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MSA Scientific Session Webinar: Anesthetic Implications for Marijuana Legalization in Michigan

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Step Status
Educational Materials
Evaluation
Release Date: Thu, 11/5/20
Termination Date: Thu, 12/31/20
Credits: 1
Description:

MSA Scientific Session Webinar: Anesthetic Implications for Marijuana Legalization in Michigan

Presenter: Kevin Boehnke, PhD

This lecture was originally presented during Michigan Society of Anesthesiologists Scientific Session CME Activity held on 10/13/2020.
There are no relevant financial relationships to disclose for this activity.
Target Audience:

This activity is appropriate for Medical Students, Other Healthcare Professionals, Physicians in the fields of Anesthesiology.

Accreditation and Credit Designation:

Original Release Date: November 2020
Termination Date: November 2023

This activity has been planned and implemented in accordance with the accreditation requirements and policies of the Accreditation Council for Continuing Medical Education (ACCME) through the joint providership of the University of Michigan Medical School and Michigan Society of Anesthesiologists. The University of Michigan Medical School is accredited by the ACCME to provide continuing medical education for physicians.

The University of Michigan Medical School designates this enduring material for a maximum of 1.0 AMA PRA Category 1 Credit(s)™. Physicians should claim only the credit commensurate with the extent of their participation in the activity.

Maintenance of Certification in Anesthesiology™ program and MOCA® are registered trademarks of The American Board of Anesthesiology®. This activity offers up to 1.0  CME credits, of which 1.0 credits contribute the patient safety CME component of the American Board of Anesthesiology’s redesigned Maintenance of Certification in Anesthesiology™ (MOCA®) program, known as MOCA 2.0®.

Please consult the ABA website, www.theABA.org, for a list of all MOCA 2.0 requirements

Additional Info:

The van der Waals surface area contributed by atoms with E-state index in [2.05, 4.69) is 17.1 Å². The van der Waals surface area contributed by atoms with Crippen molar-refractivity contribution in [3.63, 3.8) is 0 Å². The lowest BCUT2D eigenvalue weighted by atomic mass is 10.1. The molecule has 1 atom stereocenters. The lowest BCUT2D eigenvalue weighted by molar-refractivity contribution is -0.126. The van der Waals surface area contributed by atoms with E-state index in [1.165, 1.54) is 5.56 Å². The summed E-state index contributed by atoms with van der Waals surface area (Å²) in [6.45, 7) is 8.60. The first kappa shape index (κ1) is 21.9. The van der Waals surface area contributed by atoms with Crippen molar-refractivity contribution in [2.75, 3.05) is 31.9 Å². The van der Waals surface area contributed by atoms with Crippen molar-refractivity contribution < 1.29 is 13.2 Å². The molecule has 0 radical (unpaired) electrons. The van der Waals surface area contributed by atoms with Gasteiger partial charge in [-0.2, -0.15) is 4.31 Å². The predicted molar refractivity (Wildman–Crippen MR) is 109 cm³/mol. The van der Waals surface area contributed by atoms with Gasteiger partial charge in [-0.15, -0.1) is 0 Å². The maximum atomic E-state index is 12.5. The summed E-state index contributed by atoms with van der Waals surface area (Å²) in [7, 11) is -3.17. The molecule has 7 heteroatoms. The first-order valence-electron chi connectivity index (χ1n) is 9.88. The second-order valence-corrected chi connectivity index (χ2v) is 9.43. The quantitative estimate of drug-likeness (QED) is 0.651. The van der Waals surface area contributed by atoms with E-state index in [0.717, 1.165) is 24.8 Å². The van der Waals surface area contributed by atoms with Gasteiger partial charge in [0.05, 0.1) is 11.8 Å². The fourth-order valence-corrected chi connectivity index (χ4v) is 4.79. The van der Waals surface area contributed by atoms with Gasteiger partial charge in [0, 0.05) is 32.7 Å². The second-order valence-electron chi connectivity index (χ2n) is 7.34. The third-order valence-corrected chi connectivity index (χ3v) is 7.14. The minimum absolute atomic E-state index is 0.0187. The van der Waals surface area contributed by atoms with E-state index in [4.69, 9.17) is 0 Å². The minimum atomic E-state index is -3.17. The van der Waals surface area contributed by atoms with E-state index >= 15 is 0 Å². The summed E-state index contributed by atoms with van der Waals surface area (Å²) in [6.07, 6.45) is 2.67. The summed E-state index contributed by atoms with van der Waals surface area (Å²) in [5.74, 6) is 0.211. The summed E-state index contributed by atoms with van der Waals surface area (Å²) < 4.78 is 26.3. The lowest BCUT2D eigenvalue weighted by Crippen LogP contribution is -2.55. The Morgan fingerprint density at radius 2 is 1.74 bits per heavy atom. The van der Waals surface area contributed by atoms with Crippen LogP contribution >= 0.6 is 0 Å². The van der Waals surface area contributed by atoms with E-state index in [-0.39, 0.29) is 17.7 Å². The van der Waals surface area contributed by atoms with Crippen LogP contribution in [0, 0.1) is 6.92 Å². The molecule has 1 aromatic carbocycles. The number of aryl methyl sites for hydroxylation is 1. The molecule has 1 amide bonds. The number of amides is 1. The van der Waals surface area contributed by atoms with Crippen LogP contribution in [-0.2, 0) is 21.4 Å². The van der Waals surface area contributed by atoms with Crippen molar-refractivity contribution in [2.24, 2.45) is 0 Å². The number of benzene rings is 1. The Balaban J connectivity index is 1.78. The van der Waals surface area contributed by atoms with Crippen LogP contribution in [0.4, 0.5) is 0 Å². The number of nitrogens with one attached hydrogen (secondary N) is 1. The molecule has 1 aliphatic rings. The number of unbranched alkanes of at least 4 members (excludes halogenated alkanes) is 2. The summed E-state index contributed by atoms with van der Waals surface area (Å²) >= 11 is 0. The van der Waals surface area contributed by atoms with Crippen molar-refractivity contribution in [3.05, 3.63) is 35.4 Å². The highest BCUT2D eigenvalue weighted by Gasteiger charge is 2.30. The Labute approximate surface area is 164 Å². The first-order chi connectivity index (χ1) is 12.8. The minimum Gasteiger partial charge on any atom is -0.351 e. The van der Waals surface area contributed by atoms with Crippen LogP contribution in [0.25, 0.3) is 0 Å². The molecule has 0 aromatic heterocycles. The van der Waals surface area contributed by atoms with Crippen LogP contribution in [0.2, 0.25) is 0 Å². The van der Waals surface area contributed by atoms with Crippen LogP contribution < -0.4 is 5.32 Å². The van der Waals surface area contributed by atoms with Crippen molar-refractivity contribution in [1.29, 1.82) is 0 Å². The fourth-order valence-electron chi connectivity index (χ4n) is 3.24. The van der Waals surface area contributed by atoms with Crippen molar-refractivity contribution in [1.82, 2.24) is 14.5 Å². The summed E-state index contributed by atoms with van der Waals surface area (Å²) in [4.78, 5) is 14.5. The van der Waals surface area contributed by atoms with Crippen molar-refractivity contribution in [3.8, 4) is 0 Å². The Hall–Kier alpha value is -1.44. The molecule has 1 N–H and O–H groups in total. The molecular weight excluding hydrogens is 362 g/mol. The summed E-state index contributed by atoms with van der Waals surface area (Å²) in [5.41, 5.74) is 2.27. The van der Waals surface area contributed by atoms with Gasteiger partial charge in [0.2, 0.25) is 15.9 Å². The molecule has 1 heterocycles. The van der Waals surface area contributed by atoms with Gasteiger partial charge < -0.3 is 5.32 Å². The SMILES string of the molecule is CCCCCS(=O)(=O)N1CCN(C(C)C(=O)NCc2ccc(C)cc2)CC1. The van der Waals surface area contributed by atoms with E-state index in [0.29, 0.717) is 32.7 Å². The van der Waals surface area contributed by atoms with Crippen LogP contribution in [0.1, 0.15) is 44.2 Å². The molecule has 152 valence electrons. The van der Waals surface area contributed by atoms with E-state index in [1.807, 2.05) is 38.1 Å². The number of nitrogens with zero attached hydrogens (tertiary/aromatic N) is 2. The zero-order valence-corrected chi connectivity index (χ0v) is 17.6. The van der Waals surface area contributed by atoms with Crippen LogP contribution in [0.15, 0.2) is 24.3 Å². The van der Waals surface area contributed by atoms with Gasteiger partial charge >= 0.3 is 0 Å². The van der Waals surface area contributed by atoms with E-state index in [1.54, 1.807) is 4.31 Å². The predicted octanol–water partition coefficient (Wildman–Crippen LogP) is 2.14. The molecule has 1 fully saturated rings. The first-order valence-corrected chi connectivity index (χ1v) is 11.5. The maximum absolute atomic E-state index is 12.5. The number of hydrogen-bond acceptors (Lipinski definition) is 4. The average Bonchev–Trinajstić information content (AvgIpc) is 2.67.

1. Wen H, Hockenberry JM. Association of Medical and Adult-Use Marijuana Laws With Opioid Prescribing for Medicaid Enrollees. JAMA Intern Med. 2018;178(5):673-679.
  2. Wen H, Hockenberry JM, Druss BG. The Effect of Medical Marijuana Laws on Marijuana-Related Attitude and Perception Among US Adolescents and Young Adults. Prev Sci. 2019;20(2):215-223.
  3. Bradford AC, Bradford WD. Medical Marijuana Laws Reduce Prescription Medication Use In Medicare Part D. Health Aff (Millwood). 2016;35(7):1230-1236.
  4. Bradford AC, Bradford WD. Medical Marijuana Laws May Be Associated With A Decline In The Number Of Prescriptions For Medicaid Enrollees. Health Aff (Millwood). 2017;36(5):945-951.
  5. Bradford AC, Bradford WD, Abraham A, Bagwell Adams G. Association Between US State Medical Cannabis Laws and Opioid Prescribing in the Medicare Part D Population. JAMA Intern Med. 2018;178(5):667-672.
  6. Shi Y. Medical marijuana policies and hospitalizations related to marijuana and opioid pain reliever. Drug Alcohol Depend. 2017;173:144-150.
  7. Shover CL, Davis CS, Gordon SC, Humphreys K. Association between medical cannabis laws and opioid overdose mortality has reversed over time. Proc Natl Acad Sci U S A. 2019;116(26):12624-12626.
  8. Bachhuber MA, Saloner B, Cunningham CO, Barry CL. Medical cannabis laws and opioid analgesic overdose mortality in the United States, 1999-2010. JAMA Intern Med. 2014;174(10):1668-1673.
  9. Boehnke KF, Litinas E, Clauw DJ. Medical Cannabis Use Is Associated With Decreased Opiate Medication Use in a Retrospective Cross-Sectional Survey of Patients With Chronic Pain. J Pain. 2016;17(6):739-744.
  10. Boehnke KF, Scott JR, Litinas E, Sisley S, Williams DA, Clauw DJ. Pills to Pot: Observational Analyses of Cannabis Substitution Among Medical Cannabis Users With Chronic Pain. J Pain. 2019;20(7):830-841.
  11. Boehnke KF, Gangopadhyay S, Clauw DJ, Haffajee RL. Qualifying Conditions Of Medical Cannabis License Holders In The United States. Health Aff (Millwood). 2019;38(2):295-302.
  12. Lucas P, Baron EP, Jikomes N. Medical cannabis patterns of use and substitution for opioids & other pharmaceutical drugs, alcohol, tobacco, and illicit substances; results from a cross-sectional survey of authorized patients. Harm Reduct J. 2019;16(1):9.
  13. Reiman A, Welty M, Solomon P. Cannabis as a Substitute for Opioid-Based Pain Medication: Patient Self-Report. Cannabis Cannabinoid Res. 2017;2(1):160-166.
  14. Caputi TL, Humphreys K. Medical Marijuana Users are More Likely to Use Prescription Drugs Medically and Nonmedically. J Addict Med. 2018;12(4):295-299.
  15. Abuhasira R, Schleider LB, Mechoulam R, Novack V. Epidemiological characteristics, safety and efficacy of medical cannabis in the elderly. Eur J Intern Med. 2018;49:44-50.
  16. Campbell G, Hall WD, Peacock A, et al. Effect of cannabis use in people with chronic non-cancer pain prescribed opioids: findings from a 4-year prospective cohort study. The Lancet Public Health. 2018;3(7):e341-e350.

Credits available:

ABA MOC Part II: 1.00
ABA MOC Part II Patient Safety: 1.00
AMA PRA Category 1: 1.00
Participation: 1.00